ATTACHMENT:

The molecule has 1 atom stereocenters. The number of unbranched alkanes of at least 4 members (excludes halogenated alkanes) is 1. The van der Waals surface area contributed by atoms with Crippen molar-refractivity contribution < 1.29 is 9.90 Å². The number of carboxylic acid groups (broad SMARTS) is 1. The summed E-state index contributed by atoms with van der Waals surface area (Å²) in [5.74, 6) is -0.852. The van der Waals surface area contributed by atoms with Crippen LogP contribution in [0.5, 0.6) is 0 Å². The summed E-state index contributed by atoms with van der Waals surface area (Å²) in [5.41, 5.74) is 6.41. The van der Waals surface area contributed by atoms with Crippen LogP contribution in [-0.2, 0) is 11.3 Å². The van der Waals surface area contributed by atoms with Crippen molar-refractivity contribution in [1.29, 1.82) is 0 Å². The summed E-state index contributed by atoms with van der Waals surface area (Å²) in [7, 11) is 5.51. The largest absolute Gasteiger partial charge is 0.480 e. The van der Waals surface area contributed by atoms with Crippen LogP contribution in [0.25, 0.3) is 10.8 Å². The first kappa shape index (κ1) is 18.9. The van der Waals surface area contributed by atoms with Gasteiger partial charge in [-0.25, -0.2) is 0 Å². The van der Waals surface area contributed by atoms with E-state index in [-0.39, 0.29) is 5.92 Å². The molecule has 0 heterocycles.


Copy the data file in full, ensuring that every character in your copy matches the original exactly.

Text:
The molecule has 1 atom stereocenters. The number of unbranched alkanes of at least 4 members (excludes halogenated alkanes) is 1. The van der Waals surface area contributed by atoms with Crippen molar-refractivity contribution < 1.29 is 9.90 Å². The number of carboxylic acid groups (broad SMARTS) is 1. The summed E-state index contributed by atoms with van der Waals surface area (Å²) in [5.74, 6) is -0.852. The van der Waals surface area contributed by atoms with Crippen LogP contribution in [0.5, 0.6) is 0 Å². The summed E-state index contributed by atoms with van der Waals surface area (Å²) in [5.41, 5.74) is 6.41. The van der Waals surface area contributed by atoms with Crippen LogP contribution in [-0.2, 0) is 11.3 Å². The van der Waals surface area contributed by atoms with Crippen molar-refractivity contribution in [1.29, 1.82) is 0 Å². The summed E-state index contributed by atoms with van der Waals surface area (Å²) in [7, 11) is 5.51. The largest absolute Gasteiger partial charge is 0.480 e. The van der Waals surface area contributed by atoms with Crippen LogP contribution in [0.25, 0.3) is 10.8 Å². The first kappa shape index (κ1) is 18.9. The van der Waals surface area contributed by atoms with Gasteiger partial charge in [-0.25, -0.2) is 0 Å². The van der Waals surface area contributed by atoms with E-state index in [-0.39, 0.29) is 5.92 Å². The molecule has 0 heterocycles.